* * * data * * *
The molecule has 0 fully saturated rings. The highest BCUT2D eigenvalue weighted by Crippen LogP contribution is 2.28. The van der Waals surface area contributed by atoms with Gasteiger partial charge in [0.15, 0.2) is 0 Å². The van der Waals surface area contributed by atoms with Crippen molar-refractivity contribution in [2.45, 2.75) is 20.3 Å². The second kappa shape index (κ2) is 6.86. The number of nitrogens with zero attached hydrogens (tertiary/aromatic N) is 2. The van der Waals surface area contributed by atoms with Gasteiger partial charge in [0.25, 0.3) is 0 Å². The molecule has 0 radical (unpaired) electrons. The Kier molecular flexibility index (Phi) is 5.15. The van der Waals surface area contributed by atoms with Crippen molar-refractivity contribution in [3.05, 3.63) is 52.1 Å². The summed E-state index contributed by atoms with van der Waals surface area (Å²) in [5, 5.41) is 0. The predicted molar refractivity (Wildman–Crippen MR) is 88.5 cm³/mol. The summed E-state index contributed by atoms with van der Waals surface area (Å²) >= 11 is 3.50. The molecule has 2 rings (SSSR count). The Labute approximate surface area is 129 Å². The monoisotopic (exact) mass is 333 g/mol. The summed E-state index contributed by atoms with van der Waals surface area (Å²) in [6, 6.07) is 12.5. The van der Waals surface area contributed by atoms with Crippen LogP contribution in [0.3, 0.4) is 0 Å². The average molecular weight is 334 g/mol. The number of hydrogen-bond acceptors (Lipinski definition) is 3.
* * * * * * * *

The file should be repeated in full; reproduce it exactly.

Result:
The molecule has 0 fully saturated rings. The highest BCUT2D eigenvalue weighted by Crippen LogP contribution is 2.28. The van der Waals surface area contributed by atoms with Gasteiger partial charge in [0.15, 0.2) is 0 Å². The van der Waals surface area contributed by atoms with Crippen molar-refractivity contribution in [2.45, 2.75) is 20.3 Å². The second kappa shape index (κ2) is 6.86. The number of nitrogens with zero attached hydrogens (tertiary/aromatic N) is 2. The van der Waals surface area contributed by atoms with Gasteiger partial charge in [0.25, 0.3) is 0 Å². The molecule has 0 radical (unpaired) electrons. The Kier molecular flexibility index (Phi) is 5.15. The van der Waals surface area contributed by atoms with Crippen molar-refractivity contribution in [3.05, 3.63) is 52.1 Å². The summed E-state index contributed by atoms with van der Waals surface area (Å²) in [5, 5.41) is 0. The predicted molar refractivity (Wildman–Crippen MR) is 88.5 cm³/mol. The summed E-state index contributed by atoms with van der Waals surface area (Å²) >= 11 is 3.50. The molecule has 2 rings (SSSR count). The Labute approximate surface area is 129 Å². The monoisotopic (exact) mass is 333 g/mol. The summed E-state index contributed by atoms with van der Waals surface area (Å²) in [6, 6.07) is 12.5. The van der Waals surface area contributed by atoms with Crippen LogP contribution in [0.3, 0.4) is 0 Å². The average molecular weight is 334 g/mol. The number of hydrogen-bond acceptors (Lipinski definition) is 3.